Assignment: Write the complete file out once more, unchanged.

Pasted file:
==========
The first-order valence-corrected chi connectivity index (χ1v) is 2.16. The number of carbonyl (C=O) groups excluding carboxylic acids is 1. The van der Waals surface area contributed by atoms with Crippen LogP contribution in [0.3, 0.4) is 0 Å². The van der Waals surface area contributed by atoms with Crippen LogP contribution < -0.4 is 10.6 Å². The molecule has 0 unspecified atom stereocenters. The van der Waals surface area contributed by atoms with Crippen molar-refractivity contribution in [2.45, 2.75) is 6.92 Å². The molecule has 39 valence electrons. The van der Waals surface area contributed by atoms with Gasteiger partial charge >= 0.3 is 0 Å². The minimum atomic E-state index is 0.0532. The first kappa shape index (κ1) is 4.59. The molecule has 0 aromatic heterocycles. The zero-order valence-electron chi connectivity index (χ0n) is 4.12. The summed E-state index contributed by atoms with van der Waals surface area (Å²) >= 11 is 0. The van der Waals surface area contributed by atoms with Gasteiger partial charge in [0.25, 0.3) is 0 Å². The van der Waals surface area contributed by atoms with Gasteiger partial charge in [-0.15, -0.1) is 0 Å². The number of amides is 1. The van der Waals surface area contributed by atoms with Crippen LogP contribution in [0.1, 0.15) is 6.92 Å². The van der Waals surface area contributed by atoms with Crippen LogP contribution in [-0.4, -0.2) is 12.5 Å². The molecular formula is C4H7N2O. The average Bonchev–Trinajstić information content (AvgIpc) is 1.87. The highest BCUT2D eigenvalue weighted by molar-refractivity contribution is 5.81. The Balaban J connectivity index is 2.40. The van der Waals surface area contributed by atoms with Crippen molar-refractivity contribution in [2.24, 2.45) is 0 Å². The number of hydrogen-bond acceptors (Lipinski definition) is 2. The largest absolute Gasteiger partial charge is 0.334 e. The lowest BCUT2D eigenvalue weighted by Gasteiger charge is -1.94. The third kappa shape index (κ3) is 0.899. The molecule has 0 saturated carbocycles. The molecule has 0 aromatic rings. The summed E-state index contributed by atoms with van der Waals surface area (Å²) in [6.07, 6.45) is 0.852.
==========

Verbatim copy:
The first-order valence-corrected chi connectivity index (χ1v) is 2.16. The number of carbonyl (C=O) groups excluding carboxylic acids is 1. The van der Waals surface area contributed by atoms with Crippen LogP contribution in [0.3, 0.4) is 0 Å². The van der Waals surface area contributed by atoms with Crippen LogP contribution < -0.4 is 10.6 Å². The molecule has 0 unspecified atom stereocenters. The van der Waals surface area contributed by atoms with Crippen molar-refractivity contribution in [2.45, 2.75) is 6.92 Å². The molecule has 39 valence electrons. The van der Waals surface area contributed by atoms with Gasteiger partial charge >= 0.3 is 0 Å². The minimum atomic E-state index is 0.0532. The first kappa shape index (κ1) is 4.59. The molecule has 0 aromatic heterocycles. The zero-order valence-electron chi connectivity index (χ0n) is 4.12. The summed E-state index contributed by atoms with van der Waals surface area (Å²) >= 11 is 0. The van der Waals surface area contributed by atoms with Gasteiger partial charge in [0.25, 0.3) is 0 Å². The van der Waals surface area contributed by atoms with Gasteiger partial charge in [-0.15, -0.1) is 0 Å². The number of amides is 1. The van der Waals surface area contributed by atoms with Crippen LogP contribution in [0.1, 0.15) is 6.92 Å². The van der Waals surface area contributed by atoms with Crippen LogP contribution in [-0.4, -0.2) is 12.5 Å². The molecular formula is C4H7N2O. The average Bonchev–Trinajstić information content (AvgIpc) is 1.87. The highest BCUT2D eigenvalue weighted by molar-refractivity contribution is 5.81. The Balaban J connectivity index is 2.40. The van der Waals surface area contributed by atoms with Crippen molar-refractivity contribution in [2.24, 2.45) is 0 Å². The number of hydrogen-bond acceptors (Lipinski definition) is 2. The largest absolute Gasteiger partial charge is 0.334 e. The lowest BCUT2D eigenvalue weighted by Gasteiger charge is -1.94. The third kappa shape index (κ3) is 0.899. The molecule has 0 saturated carbocycles. The molecule has 0 aromatic rings. The summed E-state index contributed by atoms with van der Waals surface area (Å²) in [6.07, 6.45) is 0.852.